A New Cell Model for Investigating Prion Strain Selection
February 15, 2020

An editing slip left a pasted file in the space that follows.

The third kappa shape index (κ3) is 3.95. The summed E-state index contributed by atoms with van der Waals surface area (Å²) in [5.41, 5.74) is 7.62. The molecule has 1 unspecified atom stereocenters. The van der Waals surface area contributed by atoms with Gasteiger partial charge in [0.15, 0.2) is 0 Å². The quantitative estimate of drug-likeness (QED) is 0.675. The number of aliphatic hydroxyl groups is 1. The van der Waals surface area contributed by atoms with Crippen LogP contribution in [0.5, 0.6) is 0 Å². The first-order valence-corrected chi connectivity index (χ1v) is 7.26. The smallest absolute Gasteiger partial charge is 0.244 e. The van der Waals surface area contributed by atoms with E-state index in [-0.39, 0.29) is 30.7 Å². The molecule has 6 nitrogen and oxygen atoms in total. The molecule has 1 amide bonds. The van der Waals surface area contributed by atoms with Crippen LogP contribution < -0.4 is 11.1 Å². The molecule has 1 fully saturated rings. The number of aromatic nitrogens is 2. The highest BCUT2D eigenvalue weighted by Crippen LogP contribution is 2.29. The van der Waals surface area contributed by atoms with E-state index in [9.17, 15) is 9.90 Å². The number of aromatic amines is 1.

Prion diseases are fatal neurodegenerative diseases that affect humans and animals. Prion strains, conformational variants of misfolded prion proteins, are associated with distinct clinical and pathological phenotypes. Host-strain interactions result in the selective damage of distinct brain areas and they are responsible for strain selection and/or adaptation, but the underlying molecular mechanisms are unknown. Prion strains can be distinguished by their cell tropism in vivo and in vitro, which suggests that susceptibility to distinct prion strains is determined by cellular factors. The neuroblastoma cell line PK1 is refractory to the prion strain Me7, but highly susceptible to RML. We challenged a large number of clonal PK1 lines with Me7 and successfully selected highly Me7-susceptible subclones (PME) to investigate whether the prion strain repertoire of PK1 can be expanded. Notably, the Me7-infected PME clones were more protease-resistant when compared to RML-infected PME clones, which suggested that cell-adapted Me7 and RML are distinct prion strains. Strikingly, Me7-refractory cells, including PK1 and astrocytes in cortico-hippocampal cultures, are highly susceptible to prions, being derived from homogenates of Me7-infected PME cells, suggesting that the passage of Me7 in PME cells leads to an extended host range. Thus, PME clones represent a compelling cell model for strain selection and adaptation.
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